How do guitar pedals work?

After picking up a guitar and tweaking your amps settings to get that tone you’ve been searching for, the next logical step is to think about where else you can take your sound. This is where guitar pedals can step in and take your guitar sounds to places not possible with most on board amp controls. Guitar pedals work by taking the signal produced by a guitar and modifying it before passing it on through the chain, whether that be on to more pedals or to an amplifier.


The signal can be manipulated via analog or digital means. With analog pedals, different sounds are produced by passing a guitars electrical signal through transistors, resistors, capacitors, diodes and more, depending on the sound the pedal is trying to produce. Digital pedals on the other hand work by taking your guitars electrical signal, sampling and converting it into binary code which is altered with by an effects algorithm before being converted back to an electrical signal and sent on.


Guitar pedals will typically have at least one input and output, a power source and an on/off switch. From there, the number of knobs to control the aspects of the pedal can vary greatly. Guitar pedals are designed to be placed on the floor to be controlled by a guitarist’s feet, and normally receive their inputs from the right, sending the output out from the left. Although running pedals from right to left may seem confusing, the reasoning for this is simple. Most players (up to 90% according to Fender) play right-handed guitars, meaning that from a playing position the guitar cable will leave the guitar from the right. Having a guitar pedals input also on the right means that the cable won’t run in between the player and their foot pedal.


There is an enormous amount of different foot pedals available on the market that add a huge variance in the sound your guitar can produce. With that can come confusion, so let’s take a look at the main categories of pedal and how they effect the sound of your guitar.



This group contains pedals that don’t add effects at all, such as tuning pedals, switcher pedals or expression pedals. Tuning pedals are used to help you tune your guitar, a must for every musician. Switcher pedals are used if you’ve got multiple signal paths that you’d like to send your guitar signal to, jumping between each. Expression pedals can be used to control the effect of another pedal with your foot, without the need to get down on your hands and knees to adjust knobs.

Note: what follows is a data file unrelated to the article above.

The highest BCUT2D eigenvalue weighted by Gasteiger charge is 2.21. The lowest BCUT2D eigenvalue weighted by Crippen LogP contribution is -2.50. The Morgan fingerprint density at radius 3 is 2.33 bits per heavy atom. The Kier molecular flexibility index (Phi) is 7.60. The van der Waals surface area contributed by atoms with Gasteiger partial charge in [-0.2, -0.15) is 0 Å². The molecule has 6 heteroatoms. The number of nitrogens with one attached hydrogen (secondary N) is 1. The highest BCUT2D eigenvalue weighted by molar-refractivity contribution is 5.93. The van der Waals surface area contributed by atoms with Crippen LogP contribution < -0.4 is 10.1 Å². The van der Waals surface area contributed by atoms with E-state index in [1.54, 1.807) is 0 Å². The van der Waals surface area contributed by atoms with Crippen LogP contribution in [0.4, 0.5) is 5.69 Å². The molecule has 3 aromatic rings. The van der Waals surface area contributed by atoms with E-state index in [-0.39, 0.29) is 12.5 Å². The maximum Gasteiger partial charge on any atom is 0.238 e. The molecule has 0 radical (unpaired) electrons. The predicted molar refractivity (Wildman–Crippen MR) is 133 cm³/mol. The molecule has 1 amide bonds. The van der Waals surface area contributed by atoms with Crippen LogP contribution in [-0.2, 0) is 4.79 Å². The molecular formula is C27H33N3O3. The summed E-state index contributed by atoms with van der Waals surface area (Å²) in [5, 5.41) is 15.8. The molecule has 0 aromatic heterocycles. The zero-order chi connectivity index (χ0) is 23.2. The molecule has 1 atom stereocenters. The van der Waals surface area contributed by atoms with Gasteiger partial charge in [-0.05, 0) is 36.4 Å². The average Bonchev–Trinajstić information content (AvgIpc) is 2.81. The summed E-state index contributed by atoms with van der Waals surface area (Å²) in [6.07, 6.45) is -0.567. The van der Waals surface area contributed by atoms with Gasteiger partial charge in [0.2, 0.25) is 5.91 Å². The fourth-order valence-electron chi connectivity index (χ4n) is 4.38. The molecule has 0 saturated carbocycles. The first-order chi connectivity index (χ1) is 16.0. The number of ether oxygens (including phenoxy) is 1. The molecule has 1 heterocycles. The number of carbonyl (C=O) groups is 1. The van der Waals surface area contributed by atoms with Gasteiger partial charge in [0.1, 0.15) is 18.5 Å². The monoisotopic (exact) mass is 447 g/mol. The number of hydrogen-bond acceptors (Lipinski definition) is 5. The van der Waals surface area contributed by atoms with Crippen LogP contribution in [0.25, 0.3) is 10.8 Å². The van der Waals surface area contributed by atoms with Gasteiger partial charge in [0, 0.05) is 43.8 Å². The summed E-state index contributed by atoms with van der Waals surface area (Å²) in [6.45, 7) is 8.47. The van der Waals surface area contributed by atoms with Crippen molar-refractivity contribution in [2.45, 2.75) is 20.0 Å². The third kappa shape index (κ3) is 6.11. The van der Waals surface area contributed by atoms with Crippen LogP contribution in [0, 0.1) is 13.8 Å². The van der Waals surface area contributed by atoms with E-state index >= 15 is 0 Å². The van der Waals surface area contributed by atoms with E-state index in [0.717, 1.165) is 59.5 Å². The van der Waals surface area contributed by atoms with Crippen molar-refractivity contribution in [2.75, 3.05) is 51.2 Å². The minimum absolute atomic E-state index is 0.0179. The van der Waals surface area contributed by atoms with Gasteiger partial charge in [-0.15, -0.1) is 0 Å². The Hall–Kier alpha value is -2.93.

These pedals offer further control which generally effects the processing of a guitar’s volume. Pedals in this category include compressors, limiters and noise gates. The technicalities of what each of these do can get quite complex, so it is worth researching each of these to fully understand how they effect your guitar’s signal.



On many amplifiers you’ll see knobs that control ‘bass, ‘middle’ and ‘treble’. Each of these knobs targets a frequency range across the audio spectrum, allowing you to adjust each to your liking. Different amp manufacturers will tailor these differently, meaning that each will target different frequencies within that range. Equalisation pedals take these basic controls to a more granular level, in some cases allowing you to tune specific frequencies to your liking, allowing you to mould your guitar tone. Envelope filters and wah pedals also fit within this category and, like the pedals in the dynamic section, are somewhat complex to explain but essentially make specific adjustments with EQ to create unique sounds.



There are 4 main effects styles that fit into this category that, in the following order, essentially perform the same function but to greater effect. These are boost, overdrive, distortion and fuzz. Each of these pedals work by increasing the volume of your guitars signal, while ‘clipping’ it to create a more distorted tone.



Modulation foot pedals are those which control a variation of the signal over time with slight adjustments that alter the resulting tone. Effects that fit into this category include chorus, vibrato, tremolo, phaser and flanger. Some of these have similar properties on first listen, but closer inspection reveals unique differences.



Finally, time-based pedals are those which take the guitar signal and multiply it over time. Effects in this category include reverb, delay and loop pedals.


Although these categories contain most effects you’ll find available in guitar foot pedals, it is certainly not exhaustive. There are a number of different effects available that do not fall easily into the above and help to create an even broader scope of sounds available.